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Make the Diagnosis: Goiter

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Prior Probability

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The prior probability of a goiter is affected by many variables, including the patient's body surface area, sex, and regional variations associated with the endemic iodine deficiency. Two recent European studies of thyroid volume among community samples of healthy adults give us insight into the prevalence of goiter in the non–iodine-deficient area: 4% of patients in Spain (95% confidence interval [CI], 3%-6%)8 and 10% of patients in France (95% CI, 9%-11%)9 had palpable goiters. Unfortunately, the thyroid volume was not confirmed for patients with palpable goiters. Nonetheless, we can make some inferences that give us good starting points. The WHO defines an iodine-deficient area by the prevalence of goiter in school-aged children. According to normative population values, children who live in a non–iodine-deficient area should have a goiter prevalence of less than 5%.1 Adults might have palpable thyroid glands for reasons other than iodine deficiency, so prevalence values slightly higher make sense. A starting point of 5% to 10% for healthy adults makes sense for the prior probability of a palpable thyroid.

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Population for Whom a Goiter Disease Should Be Considered

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  • Symptoms of hyperthyroidism or hypothyroidism

  • Children, especially those in endemic iodine deficiency locales

  • Pregnant and lactating women

  • Elderly patients

  • Patients with excessive radiation exposure

  • Patients with Down syndrome

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Detecting the Likelihood of a Goiter

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Because examining children is different from examining pregnant women for thyroid disease, we cannot combine the data (see Table 21-10). The techniques for examination, however, are similar. We have no data for the results of thyroid palpation in non-pregnant adults because epidemiologic studies of normal adults’ thyroid volume exclude those with palpable enlargement.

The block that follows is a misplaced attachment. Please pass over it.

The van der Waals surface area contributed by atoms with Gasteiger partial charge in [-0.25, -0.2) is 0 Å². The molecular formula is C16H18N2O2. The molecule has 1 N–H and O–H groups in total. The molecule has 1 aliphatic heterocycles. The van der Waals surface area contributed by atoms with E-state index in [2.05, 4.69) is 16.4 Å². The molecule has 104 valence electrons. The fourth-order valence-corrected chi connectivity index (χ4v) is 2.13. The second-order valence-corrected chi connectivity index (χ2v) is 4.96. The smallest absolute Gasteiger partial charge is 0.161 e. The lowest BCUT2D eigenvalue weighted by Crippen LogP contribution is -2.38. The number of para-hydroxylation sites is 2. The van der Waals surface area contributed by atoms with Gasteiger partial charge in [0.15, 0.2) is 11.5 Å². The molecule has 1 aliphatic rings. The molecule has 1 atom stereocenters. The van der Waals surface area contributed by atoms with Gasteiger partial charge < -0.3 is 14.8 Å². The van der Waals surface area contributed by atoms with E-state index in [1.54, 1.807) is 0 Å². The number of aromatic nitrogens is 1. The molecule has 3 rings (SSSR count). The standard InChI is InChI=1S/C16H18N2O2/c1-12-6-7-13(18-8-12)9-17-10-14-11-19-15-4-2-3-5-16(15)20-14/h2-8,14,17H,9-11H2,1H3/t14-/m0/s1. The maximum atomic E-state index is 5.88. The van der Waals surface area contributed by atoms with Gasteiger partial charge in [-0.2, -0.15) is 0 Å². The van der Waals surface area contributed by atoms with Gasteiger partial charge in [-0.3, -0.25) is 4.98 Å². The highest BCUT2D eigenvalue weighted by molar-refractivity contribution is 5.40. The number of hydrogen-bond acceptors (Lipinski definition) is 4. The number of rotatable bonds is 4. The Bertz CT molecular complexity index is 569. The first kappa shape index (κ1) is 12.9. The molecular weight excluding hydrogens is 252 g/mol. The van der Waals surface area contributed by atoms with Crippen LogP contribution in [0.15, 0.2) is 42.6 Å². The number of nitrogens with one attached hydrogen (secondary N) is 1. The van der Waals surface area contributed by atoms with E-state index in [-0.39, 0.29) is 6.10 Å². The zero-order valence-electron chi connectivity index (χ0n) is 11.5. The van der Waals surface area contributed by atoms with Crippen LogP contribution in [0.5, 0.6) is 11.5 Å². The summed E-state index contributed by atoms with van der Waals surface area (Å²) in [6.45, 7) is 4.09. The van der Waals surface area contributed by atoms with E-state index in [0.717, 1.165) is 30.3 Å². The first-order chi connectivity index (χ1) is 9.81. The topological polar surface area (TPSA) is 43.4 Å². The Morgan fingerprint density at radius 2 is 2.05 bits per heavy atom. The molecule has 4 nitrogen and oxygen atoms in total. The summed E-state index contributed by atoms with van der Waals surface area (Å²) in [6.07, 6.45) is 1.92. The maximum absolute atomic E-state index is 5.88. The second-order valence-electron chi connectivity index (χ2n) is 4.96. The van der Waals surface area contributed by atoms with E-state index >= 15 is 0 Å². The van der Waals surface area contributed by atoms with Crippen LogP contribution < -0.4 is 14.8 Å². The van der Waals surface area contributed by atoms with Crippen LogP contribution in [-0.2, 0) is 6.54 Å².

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Table Graphic Jump Location
Table 21-10.Likelihood Ratios for a Palpable Thyroid Gland Indicating a Goiter
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Palpating thyroid tissue in both lobes of a volume greater than the volume of the patient's distal thumb phalanx increases the likelihood of a goiter, but there will be false-positive results.

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Reference Standard Tests

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Ultrasonography.

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In epidemiologic research, urinary iodine studies are evaluated along with thyroid palpation.

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Original Article: Does This Patient Have a Goiter?

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Clinical Scenarios

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How Large Are These Thyroid Glands?
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For each of the following patients, assessment of thyroid size is an important part of the clinical examination. In case 1, a 32-year-old ...

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